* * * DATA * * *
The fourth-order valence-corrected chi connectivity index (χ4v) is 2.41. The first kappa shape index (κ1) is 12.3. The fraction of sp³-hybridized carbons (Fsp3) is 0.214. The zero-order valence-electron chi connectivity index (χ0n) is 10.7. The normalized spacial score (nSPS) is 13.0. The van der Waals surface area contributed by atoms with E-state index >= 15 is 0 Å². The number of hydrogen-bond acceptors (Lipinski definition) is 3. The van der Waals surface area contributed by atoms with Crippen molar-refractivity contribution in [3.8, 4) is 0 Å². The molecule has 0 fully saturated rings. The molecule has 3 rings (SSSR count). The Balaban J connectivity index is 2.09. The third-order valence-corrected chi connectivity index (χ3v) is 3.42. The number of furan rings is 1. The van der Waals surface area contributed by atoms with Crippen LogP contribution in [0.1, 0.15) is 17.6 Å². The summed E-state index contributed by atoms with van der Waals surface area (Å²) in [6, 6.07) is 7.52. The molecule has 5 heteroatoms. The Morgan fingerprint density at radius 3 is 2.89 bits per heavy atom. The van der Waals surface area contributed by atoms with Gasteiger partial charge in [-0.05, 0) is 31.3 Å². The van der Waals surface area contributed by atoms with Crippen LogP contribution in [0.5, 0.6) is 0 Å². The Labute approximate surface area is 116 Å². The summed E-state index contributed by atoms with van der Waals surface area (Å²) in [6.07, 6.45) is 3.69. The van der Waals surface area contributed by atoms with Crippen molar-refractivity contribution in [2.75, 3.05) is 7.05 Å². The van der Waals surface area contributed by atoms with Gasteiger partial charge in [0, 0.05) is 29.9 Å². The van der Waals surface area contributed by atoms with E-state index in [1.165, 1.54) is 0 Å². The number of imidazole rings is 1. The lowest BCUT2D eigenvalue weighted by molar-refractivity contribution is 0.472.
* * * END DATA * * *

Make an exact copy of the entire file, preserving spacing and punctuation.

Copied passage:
The fourth-order valence-corrected chi connectivity index (χ4v) is 2.41. The first kappa shape index (κ1) is 12.3. The fraction of sp³-hybridized carbons (Fsp3) is 0.214. The zero-order valence-electron chi connectivity index (χ0n) is 10.7. The normalized spacial score (nSPS) is 13.0. The van der Waals surface area contributed by atoms with E-state index >= 15 is 0 Å². The number of hydrogen-bond acceptors (Lipinski definition) is 3. The van der Waals surface area contributed by atoms with Crippen molar-refractivity contribution in [3.8, 4) is 0 Å². The molecule has 0 fully saturated rings. The molecule has 3 rings (SSSR count). The Balaban J connectivity index is 2.09. The third-order valence-corrected chi connectivity index (χ3v) is 3.42. The number of furan rings is 1. The van der Waals surface area contributed by atoms with Crippen LogP contribution in [0.1, 0.15) is 17.6 Å². The summed E-state index contributed by atoms with van der Waals surface area (Å²) in [6, 6.07) is 7.52. The molecule has 5 heteroatoms. The Morgan fingerprint density at radius 3 is 2.89 bits per heavy atom. The van der Waals surface area contributed by atoms with Gasteiger partial charge in [-0.05, 0) is 31.3 Å². The van der Waals surface area contributed by atoms with Crippen LogP contribution in [0.5, 0.6) is 0 Å². The Labute approximate surface area is 116 Å². The summed E-state index contributed by atoms with van der Waals surface area (Å²) in [6.07, 6.45) is 3.69. The van der Waals surface area contributed by atoms with Crippen molar-refractivity contribution in [2.75, 3.05) is 7.05 Å². The van der Waals surface area contributed by atoms with Gasteiger partial charge in [0, 0.05) is 29.9 Å². The van der Waals surface area contributed by atoms with E-state index in [1.165, 1.54) is 0 Å². The number of imidazole rings is 1. The lowest BCUT2D eigenvalue weighted by molar-refractivity contribution is 0.472.